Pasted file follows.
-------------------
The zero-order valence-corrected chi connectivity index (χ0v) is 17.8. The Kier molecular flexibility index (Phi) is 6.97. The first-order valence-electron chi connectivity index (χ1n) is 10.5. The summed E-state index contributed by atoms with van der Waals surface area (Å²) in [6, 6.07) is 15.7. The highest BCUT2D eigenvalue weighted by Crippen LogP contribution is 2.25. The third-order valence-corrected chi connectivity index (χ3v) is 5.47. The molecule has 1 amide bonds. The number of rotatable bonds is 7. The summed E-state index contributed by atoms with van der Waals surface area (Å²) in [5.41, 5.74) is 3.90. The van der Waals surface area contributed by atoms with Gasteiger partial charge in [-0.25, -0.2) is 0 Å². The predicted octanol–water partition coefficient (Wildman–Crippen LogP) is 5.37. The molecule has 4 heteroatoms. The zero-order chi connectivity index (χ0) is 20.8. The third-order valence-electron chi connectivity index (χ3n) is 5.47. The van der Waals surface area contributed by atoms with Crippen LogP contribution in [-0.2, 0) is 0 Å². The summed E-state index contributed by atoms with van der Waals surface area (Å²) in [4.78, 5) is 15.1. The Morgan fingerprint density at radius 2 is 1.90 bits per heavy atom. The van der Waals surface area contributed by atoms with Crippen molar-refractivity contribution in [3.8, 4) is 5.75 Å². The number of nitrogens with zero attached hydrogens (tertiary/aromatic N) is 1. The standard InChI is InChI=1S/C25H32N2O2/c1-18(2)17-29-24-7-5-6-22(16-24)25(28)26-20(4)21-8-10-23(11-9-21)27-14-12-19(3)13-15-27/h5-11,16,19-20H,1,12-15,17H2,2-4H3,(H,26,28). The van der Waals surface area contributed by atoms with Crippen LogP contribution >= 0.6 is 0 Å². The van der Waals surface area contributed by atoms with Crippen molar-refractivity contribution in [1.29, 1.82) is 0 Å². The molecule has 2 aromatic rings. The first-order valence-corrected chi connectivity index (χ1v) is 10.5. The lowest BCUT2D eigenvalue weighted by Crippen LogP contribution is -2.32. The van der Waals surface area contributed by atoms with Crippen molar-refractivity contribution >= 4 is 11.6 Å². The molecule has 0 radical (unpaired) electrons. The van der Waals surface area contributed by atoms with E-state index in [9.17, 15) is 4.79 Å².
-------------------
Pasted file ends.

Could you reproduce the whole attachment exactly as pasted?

The zero-order valence-corrected chi connectivity index (χ0v) is 17.8. The Kier molecular flexibility index (Phi) is 6.97. The first-order valence-electron chi connectivity index (χ1n) is 10.5. The summed E-state index contributed by atoms with van der Waals surface area (Å²) in [6, 6.07) is 15.7. The highest BCUT2D eigenvalue weighted by Crippen LogP contribution is 2.25. The third-order valence-corrected chi connectivity index (χ3v) is 5.47. The molecule has 1 amide bonds. The number of rotatable bonds is 7. The summed E-state index contributed by atoms with van der Waals surface area (Å²) in [5.41, 5.74) is 3.90. The van der Waals surface area contributed by atoms with Gasteiger partial charge in [-0.25, -0.2) is 0 Å². The predicted octanol–water partition coefficient (Wildman–Crippen LogP) is 5.37. The molecule has 4 heteroatoms. The zero-order chi connectivity index (χ0) is 20.8. The third-order valence-electron chi connectivity index (χ3n) is 5.47. The van der Waals surface area contributed by atoms with Crippen LogP contribution in [-0.2, 0) is 0 Å². The summed E-state index contributed by atoms with van der Waals surface area (Å²) in [4.78, 5) is 15.1. The Morgan fingerprint density at radius 2 is 1.90 bits per heavy atom. The van der Waals surface area contributed by atoms with Crippen molar-refractivity contribution in [3.8, 4) is 5.75 Å². The number of nitrogens with zero attached hydrogens (tertiary/aromatic N) is 1. The standard InChI is InChI=1S/C25H32N2O2/c1-18(2)17-29-24-7-5-6-22(16-24)25(28)26-20(4)21-8-10-23(11-9-21)27-14-12-19(3)13-15-27/h5-11,16,19-20H,1,12-15,17H2,2-4H3,(H,26,28). The van der Waals surface area contributed by atoms with Crippen LogP contribution >= 0.6 is 0 Å². The van der Waals surface area contributed by atoms with Crippen molar-refractivity contribution in [1.29, 1.82) is 0 Å². The molecule has 2 aromatic rings. The first-order valence-corrected chi connectivity index (χ1v) is 10.5. The lowest BCUT2D eigenvalue weighted by Crippen LogP contribution is -2.32. The van der Waals surface area contributed by atoms with Crippen molar-refractivity contribution >= 4 is 11.6 Å². The molecule has 0 radical (unpaired) electrons. The van der Waals surface area contributed by atoms with E-state index in [9.17, 15) is 4.79 Å².